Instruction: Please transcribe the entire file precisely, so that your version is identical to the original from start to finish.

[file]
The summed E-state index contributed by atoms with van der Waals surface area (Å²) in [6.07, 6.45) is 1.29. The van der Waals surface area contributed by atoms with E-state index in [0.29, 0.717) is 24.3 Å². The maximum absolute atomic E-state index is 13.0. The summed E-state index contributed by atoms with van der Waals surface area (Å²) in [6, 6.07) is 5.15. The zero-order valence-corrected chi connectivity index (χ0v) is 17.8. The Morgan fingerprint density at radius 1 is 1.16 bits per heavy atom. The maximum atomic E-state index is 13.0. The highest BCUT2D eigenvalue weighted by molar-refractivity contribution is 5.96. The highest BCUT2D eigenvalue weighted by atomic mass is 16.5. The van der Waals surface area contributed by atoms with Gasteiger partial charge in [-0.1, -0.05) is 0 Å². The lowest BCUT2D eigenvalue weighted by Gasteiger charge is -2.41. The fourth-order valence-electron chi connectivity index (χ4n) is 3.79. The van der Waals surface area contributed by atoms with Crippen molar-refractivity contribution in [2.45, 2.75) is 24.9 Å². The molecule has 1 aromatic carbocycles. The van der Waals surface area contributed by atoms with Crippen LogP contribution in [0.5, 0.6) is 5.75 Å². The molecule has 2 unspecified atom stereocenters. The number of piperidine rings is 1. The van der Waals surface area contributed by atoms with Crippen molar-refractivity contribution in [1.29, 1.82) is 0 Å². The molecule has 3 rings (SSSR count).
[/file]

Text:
The summed E-state index contributed by atoms with van der Waals surface area (Å²) in [6.07, 6.45) is 1.29. The van der Waals surface area contributed by atoms with E-state index in [0.29, 0.717) is 24.3 Å². The maximum absolute atomic E-state index is 13.0. The summed E-state index contributed by atoms with van der Waals surface area (Å²) in [6, 6.07) is 5.15. The zero-order valence-corrected chi connectivity index (χ0v) is 17.8. The Morgan fingerprint density at radius 1 is 1.16 bits per heavy atom. The maximum atomic E-state index is 13.0. The highest BCUT2D eigenvalue weighted by molar-refractivity contribution is 5.96. The highest BCUT2D eigenvalue weighted by atomic mass is 16.5. The van der Waals surface area contributed by atoms with Gasteiger partial charge in [-0.1, -0.05) is 0 Å². The lowest BCUT2D eigenvalue weighted by Gasteiger charge is -2.41. The fourth-order valence-electron chi connectivity index (χ4n) is 3.79. The van der Waals surface area contributed by atoms with Crippen molar-refractivity contribution in [2.45, 2.75) is 24.9 Å². The molecule has 1 aromatic carbocycles. The van der Waals surface area contributed by atoms with Crippen LogP contribution in [0.5, 0.6) is 5.75 Å². The molecule has 2 unspecified atom stereocenters. The number of piperidine rings is 1. The van der Waals surface area contributed by atoms with Crippen molar-refractivity contribution in [1.29, 1.82) is 0 Å². The molecule has 3 rings (SSSR count).